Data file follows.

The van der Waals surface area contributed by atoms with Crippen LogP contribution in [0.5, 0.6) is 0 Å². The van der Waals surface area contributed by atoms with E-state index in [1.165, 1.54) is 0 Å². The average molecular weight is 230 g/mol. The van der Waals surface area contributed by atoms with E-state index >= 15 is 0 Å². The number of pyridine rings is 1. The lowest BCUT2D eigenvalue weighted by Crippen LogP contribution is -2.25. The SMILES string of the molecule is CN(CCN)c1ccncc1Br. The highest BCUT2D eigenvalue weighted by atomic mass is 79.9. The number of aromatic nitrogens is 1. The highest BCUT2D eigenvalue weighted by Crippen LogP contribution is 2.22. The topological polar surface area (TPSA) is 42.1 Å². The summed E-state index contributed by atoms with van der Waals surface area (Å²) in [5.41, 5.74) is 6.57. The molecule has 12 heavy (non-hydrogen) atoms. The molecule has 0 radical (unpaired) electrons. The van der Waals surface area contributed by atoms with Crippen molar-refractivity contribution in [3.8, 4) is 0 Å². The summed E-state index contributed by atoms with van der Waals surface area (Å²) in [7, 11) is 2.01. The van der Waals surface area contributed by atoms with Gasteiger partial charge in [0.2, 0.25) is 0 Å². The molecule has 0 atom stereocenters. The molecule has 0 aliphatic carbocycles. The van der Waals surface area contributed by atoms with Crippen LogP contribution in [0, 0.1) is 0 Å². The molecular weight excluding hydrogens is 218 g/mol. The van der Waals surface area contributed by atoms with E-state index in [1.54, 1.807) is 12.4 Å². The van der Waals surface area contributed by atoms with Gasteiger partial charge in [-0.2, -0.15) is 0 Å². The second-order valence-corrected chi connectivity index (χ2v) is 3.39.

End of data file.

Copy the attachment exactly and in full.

The van der Waals surface area contributed by atoms with Crippen LogP contribution in [0.5, 0.6) is 0 Å². The van der Waals surface area contributed by atoms with E-state index in [1.165, 1.54) is 0 Å². The average molecular weight is 230 g/mol. The van der Waals surface area contributed by atoms with E-state index >= 15 is 0 Å². The number of pyridine rings is 1. The lowest BCUT2D eigenvalue weighted by Crippen LogP contribution is -2.25. The SMILES string of the molecule is CN(CCN)c1ccncc1Br. The highest BCUT2D eigenvalue weighted by atomic mass is 79.9. The number of aromatic nitrogens is 1. The highest BCUT2D eigenvalue weighted by Crippen LogP contribution is 2.22. The topological polar surface area (TPSA) is 42.1 Å². The summed E-state index contributed by atoms with van der Waals surface area (Å²) in [5.41, 5.74) is 6.57. The molecule has 12 heavy (non-hydrogen) atoms. The molecule has 0 radical (unpaired) electrons. The van der Waals surface area contributed by atoms with Crippen molar-refractivity contribution in [3.8, 4) is 0 Å². The summed E-state index contributed by atoms with van der Waals surface area (Å²) in [7, 11) is 2.01. The van der Waals surface area contributed by atoms with Gasteiger partial charge in [0.2, 0.25) is 0 Å². The molecule has 0 atom stereocenters. The molecule has 0 aliphatic carbocycles. The van der Waals surface area contributed by atoms with Crippen LogP contribution in [0, 0.1) is 0 Å². The molecular weight excluding hydrogens is 218 g/mol. The van der Waals surface area contributed by atoms with E-state index in [1.54, 1.807) is 12.4 Å². The van der Waals surface area contributed by atoms with Gasteiger partial charge in [-0.2, -0.15) is 0 Å². The second-order valence-corrected chi connectivity index (χ2v) is 3.39.